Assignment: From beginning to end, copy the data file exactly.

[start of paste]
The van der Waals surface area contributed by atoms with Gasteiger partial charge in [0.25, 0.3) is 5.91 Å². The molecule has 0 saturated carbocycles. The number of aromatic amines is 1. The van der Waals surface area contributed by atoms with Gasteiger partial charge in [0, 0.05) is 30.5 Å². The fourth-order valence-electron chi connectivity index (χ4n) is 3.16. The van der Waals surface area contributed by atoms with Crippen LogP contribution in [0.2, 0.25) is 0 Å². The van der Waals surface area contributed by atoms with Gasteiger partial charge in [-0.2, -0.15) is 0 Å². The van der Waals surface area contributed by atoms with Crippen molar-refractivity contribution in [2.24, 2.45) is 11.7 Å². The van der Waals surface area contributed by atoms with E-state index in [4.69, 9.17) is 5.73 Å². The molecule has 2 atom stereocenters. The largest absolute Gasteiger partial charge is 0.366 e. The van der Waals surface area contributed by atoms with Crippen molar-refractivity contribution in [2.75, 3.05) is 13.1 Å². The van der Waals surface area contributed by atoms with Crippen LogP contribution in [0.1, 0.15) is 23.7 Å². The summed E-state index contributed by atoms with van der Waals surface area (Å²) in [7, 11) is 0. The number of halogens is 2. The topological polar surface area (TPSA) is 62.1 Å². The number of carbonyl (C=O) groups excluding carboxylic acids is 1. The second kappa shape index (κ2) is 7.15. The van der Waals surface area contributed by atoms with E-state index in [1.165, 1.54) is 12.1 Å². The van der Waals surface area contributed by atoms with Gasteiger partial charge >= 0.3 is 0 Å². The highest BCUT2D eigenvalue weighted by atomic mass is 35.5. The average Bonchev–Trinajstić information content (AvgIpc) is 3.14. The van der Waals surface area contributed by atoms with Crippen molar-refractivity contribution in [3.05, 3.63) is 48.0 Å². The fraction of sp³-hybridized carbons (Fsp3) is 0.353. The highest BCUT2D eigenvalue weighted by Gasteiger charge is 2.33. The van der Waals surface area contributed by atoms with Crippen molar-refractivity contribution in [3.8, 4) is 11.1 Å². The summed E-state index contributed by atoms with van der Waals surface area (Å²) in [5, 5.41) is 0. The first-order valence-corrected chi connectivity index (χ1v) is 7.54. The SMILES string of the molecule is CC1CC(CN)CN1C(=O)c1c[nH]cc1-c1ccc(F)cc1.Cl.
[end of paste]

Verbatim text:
The van der Waals surface area contributed by atoms with Gasteiger partial charge in [0.25, 0.3) is 5.91 Å². The molecule has 0 saturated carbocycles. The number of aromatic amines is 1. The van der Waals surface area contributed by atoms with Gasteiger partial charge in [0, 0.05) is 30.5 Å². The fourth-order valence-electron chi connectivity index (χ4n) is 3.16. The van der Waals surface area contributed by atoms with Crippen LogP contribution in [0.2, 0.25) is 0 Å². The van der Waals surface area contributed by atoms with Gasteiger partial charge in [-0.2, -0.15) is 0 Å². The van der Waals surface area contributed by atoms with Crippen molar-refractivity contribution in [2.24, 2.45) is 11.7 Å². The van der Waals surface area contributed by atoms with E-state index in [4.69, 9.17) is 5.73 Å². The molecule has 2 atom stereocenters. The largest absolute Gasteiger partial charge is 0.366 e. The van der Waals surface area contributed by atoms with Crippen molar-refractivity contribution in [2.75, 3.05) is 13.1 Å². The van der Waals surface area contributed by atoms with Crippen LogP contribution in [0.1, 0.15) is 23.7 Å². The summed E-state index contributed by atoms with van der Waals surface area (Å²) in [7, 11) is 0. The number of halogens is 2. The topological polar surface area (TPSA) is 62.1 Å². The number of carbonyl (C=O) groups excluding carboxylic acids is 1. The second kappa shape index (κ2) is 7.15. The van der Waals surface area contributed by atoms with E-state index in [1.165, 1.54) is 12.1 Å². The van der Waals surface area contributed by atoms with Gasteiger partial charge >= 0.3 is 0 Å². The highest BCUT2D eigenvalue weighted by atomic mass is 35.5. The average Bonchev–Trinajstić information content (AvgIpc) is 3.14. The van der Waals surface area contributed by atoms with Crippen molar-refractivity contribution in [3.05, 3.63) is 48.0 Å². The fraction of sp³-hybridized carbons (Fsp3) is 0.353. The highest BCUT2D eigenvalue weighted by Gasteiger charge is 2.33. The van der Waals surface area contributed by atoms with Crippen molar-refractivity contribution in [3.8, 4) is 11.1 Å². The summed E-state index contributed by atoms with van der Waals surface area (Å²) in [5, 5.41) is 0. The first-order valence-corrected chi connectivity index (χ1v) is 7.54. The SMILES string of the molecule is CC1CC(CN)CN1C(=O)c1c[nH]cc1-c1ccc(F)cc1.Cl.